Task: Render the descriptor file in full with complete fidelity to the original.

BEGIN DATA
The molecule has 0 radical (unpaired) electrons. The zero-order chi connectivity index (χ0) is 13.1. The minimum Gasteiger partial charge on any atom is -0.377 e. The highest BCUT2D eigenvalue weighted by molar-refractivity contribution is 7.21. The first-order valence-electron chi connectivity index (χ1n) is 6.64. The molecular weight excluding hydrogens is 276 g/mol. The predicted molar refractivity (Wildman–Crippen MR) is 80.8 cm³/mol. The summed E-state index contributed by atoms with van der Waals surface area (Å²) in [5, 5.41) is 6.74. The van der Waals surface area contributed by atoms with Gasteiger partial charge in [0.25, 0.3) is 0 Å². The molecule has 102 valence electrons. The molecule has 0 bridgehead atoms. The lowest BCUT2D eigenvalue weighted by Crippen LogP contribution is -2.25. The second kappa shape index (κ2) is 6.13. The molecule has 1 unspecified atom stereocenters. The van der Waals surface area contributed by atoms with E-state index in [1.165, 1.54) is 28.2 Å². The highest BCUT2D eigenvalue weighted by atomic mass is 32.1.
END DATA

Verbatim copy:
The molecule has 0 radical (unpaired) electrons. The zero-order chi connectivity index (χ0) is 13.1. The minimum Gasteiger partial charge on any atom is -0.377 e. The highest BCUT2D eigenvalue weighted by molar-refractivity contribution is 7.21. The first-order valence-electron chi connectivity index (χ1n) is 6.64. The molecular weight excluding hydrogens is 276 g/mol. The predicted molar refractivity (Wildman–Crippen MR) is 80.8 cm³/mol. The summed E-state index contributed by atoms with van der Waals surface area (Å²) in [5, 5.41) is 6.74. The van der Waals surface area contributed by atoms with Gasteiger partial charge in [0.25, 0.3) is 0 Å². The molecule has 102 valence electrons. The molecule has 0 bridgehead atoms. The lowest BCUT2D eigenvalue weighted by Crippen LogP contribution is -2.25. The second kappa shape index (κ2) is 6.13. The molecule has 1 unspecified atom stereocenters. The van der Waals surface area contributed by atoms with E-state index in [1.165, 1.54) is 28.2 Å². The highest BCUT2D eigenvalue weighted by atomic mass is 32.1.